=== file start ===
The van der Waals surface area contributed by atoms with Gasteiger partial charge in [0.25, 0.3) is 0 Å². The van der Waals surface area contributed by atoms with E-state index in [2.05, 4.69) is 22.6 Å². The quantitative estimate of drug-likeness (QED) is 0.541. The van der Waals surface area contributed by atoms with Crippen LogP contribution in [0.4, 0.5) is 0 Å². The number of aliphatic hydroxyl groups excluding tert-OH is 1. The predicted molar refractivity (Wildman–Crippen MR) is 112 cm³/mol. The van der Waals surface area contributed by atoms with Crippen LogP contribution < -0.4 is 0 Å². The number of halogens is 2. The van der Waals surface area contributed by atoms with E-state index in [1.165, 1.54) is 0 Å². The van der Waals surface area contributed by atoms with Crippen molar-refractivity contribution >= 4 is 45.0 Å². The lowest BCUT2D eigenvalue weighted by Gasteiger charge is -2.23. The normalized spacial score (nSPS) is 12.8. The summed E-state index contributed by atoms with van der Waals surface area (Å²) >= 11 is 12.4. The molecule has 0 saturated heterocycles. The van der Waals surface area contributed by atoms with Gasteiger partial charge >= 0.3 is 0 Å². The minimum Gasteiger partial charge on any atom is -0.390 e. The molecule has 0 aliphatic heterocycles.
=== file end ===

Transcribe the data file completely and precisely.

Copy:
The van der Waals surface area contributed by atoms with Gasteiger partial charge in [0.25, 0.3) is 0 Å². The van der Waals surface area contributed by atoms with E-state index in [2.05, 4.69) is 22.6 Å². The quantitative estimate of drug-likeness (QED) is 0.541. The van der Waals surface area contributed by atoms with Crippen LogP contribution in [0.4, 0.5) is 0 Å². The number of aliphatic hydroxyl groups excluding tert-OH is 1. The predicted molar refractivity (Wildman–Crippen MR) is 112 cm³/mol. The van der Waals surface area contributed by atoms with Crippen LogP contribution < -0.4 is 0 Å². The number of halogens is 2. The van der Waals surface area contributed by atoms with E-state index in [1.165, 1.54) is 0 Å². The van der Waals surface area contributed by atoms with Crippen molar-refractivity contribution >= 4 is 45.0 Å². The lowest BCUT2D eigenvalue weighted by Gasteiger charge is -2.23. The normalized spacial score (nSPS) is 12.8. The summed E-state index contributed by atoms with van der Waals surface area (Å²) >= 11 is 12.4. The molecule has 0 saturated heterocycles. The van der Waals surface area contributed by atoms with Gasteiger partial charge >= 0.3 is 0 Å². The minimum Gasteiger partial charge on any atom is -0.390 e. The molecule has 0 aliphatic heterocycles.